Usually, when I write about music, it’s about records I have owned for years and songs I must have listened to hundreds of times. As a result I’m always very familiar with the work and have ample time to make it part of who I am, interwoven with thoughts and feelings I’ve had at various times in my life. For this review though, I have taken a different approach. This is a record that has come into my possession just a few days ago. I’ve listened to it four times so far and was surprised at how quickly I’ve warmed up to it. Without further ado I present Jason Domnarski’s Here And There.
Released June 25th 2012 this is Domnarski’s third "full" studio album and fourth overall (his 2010 release Vices contained "only" four tracks, though many would agree it delivered more MUSIC than most 12-track records available on the market today). While Vices pretty much felt like a continuation of his excellent Inventing the Wheel (2009), his most recent record, though equally good, could not be more different from that sound. Here And There is the most conservative album Domnarski has released so far. The sound is, for the first time, that of a pure piano-jazz. If you’ve ever listened to Domnarski’s music before (and if you havn’t what are you waiting for?) this young pianist is far more concerned with melody than he is with being embraced by the traditional piano-jazz "crowd."
At the risk of never becoming Manfred Eicher’s favorite pianist, Domnarski offered compositions that were always on the experimental side, while always being in touch with the intrinsic musicality of his instrument. As he proved from the get-go (his first album, Notes from Underground was launched in 2008) Domnarski has an excellent ear for melody (just like Tom Waits always rightfully claimed to have when it comes to playing the piano) and, more importantly, he is not afraid to experiment with his sound. His other albums differ sensibly from each other (again, Inventing the Wheel and Vices come as a package) each with its own distinctive character, each telling a completely different story, a feat most admirable for such a young musician.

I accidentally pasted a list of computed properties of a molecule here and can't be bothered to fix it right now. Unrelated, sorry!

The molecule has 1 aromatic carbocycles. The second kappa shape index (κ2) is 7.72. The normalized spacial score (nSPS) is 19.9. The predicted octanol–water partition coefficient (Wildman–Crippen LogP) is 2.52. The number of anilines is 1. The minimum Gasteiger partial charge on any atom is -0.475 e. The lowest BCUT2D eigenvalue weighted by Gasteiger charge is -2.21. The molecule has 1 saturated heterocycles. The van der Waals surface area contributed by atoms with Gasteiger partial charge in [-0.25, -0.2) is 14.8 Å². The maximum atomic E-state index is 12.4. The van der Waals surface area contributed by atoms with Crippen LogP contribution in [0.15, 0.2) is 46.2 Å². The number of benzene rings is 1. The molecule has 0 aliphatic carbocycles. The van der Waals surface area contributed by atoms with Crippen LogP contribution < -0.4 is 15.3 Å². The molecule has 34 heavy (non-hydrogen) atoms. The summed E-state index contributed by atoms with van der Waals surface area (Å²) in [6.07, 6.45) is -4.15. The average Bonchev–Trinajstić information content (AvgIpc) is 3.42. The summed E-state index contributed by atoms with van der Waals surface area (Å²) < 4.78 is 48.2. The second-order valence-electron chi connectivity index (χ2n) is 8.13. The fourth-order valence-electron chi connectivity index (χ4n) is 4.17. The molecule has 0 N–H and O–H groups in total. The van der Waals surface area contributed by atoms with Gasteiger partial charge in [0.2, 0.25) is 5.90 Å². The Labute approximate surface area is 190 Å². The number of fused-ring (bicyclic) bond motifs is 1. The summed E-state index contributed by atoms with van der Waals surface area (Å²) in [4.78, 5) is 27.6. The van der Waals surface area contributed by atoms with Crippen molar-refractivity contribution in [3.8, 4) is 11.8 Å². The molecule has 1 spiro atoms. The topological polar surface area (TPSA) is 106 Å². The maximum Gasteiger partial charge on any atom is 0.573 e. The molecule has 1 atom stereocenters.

Well, after proving that he is more than capable of carving out his own niche, and that he is not afraid to start from scratch and offer something completely new, Domnarski now makes a 180 and proves that, if he so desires, he too can be "old-school." Here And There is a very traditional work when it comes to piano-jazz, with an almost late-night-jazz-club feel which leaves the impression that Domnarski is attempting to prove himself on brand-new terrain. Also, one can’t help but notice that this is his first record not released under the name "The Jason Domnarski Trio." This suggests that it’s a deeply personal project for the pianist, that he is fighting his own battle in the Jazz-arena in front of a crowd of purists. Paradoxically, this is also the album with the most evenly divided "screen time" between the instruments as his band, this time comprised of John Davis on bass and David Burnett on drums, seems more prominent than on Notes and Wheel.
Though Domnarski is an American musician, and although his album was recorded in Brooklynm, NY of all places, throughout the record one can clearly hear the European influence (he is currently residing in Paris) with the style of the album at times reminiscent of Marcin Wasilewski (see "Night Train To You"), Manu Katche (Burnett’s drums) Nik Bärtsch and even Eric Satie (especially on the third track, the hauntingly beautiful "Streamlines"). About mid-record he starts sounding like the Jason Domnarski of old (and by old I mean tracks like "Newyorkistan" off his first album) reminding the listener that wheter experimental or classic he has never lost touch with the core of his sound which, in essence, remains the same.
The toned-down, slow-tempo "Evening Man" serves to reiterate that this is a record of heritage and the more than capable Burnett and Davis provide the perfect accompaniment to offer the entire record a cohesive nature, a sense of structure. As it progresses we notice that while some tunes, such as "Kensington" and "Streamlines" stick with you more easily, Domnarski has abandoned the "earworm" (ever-present in the first albums) for songs that are more mature, completely ripe for picking only after having experienced them a few times.
For the first-time listener, Here And There presents one of the most promising jazz pianists of the moment on his first venture into the fertile lands of classic jazz. For those familiar with his work, Jason Domnarski shows, by abandoning the experimental for the traditional, that no style is foreign to him, that no task is too complicated and, most importantly, that his focus is on the quality of the music he produces.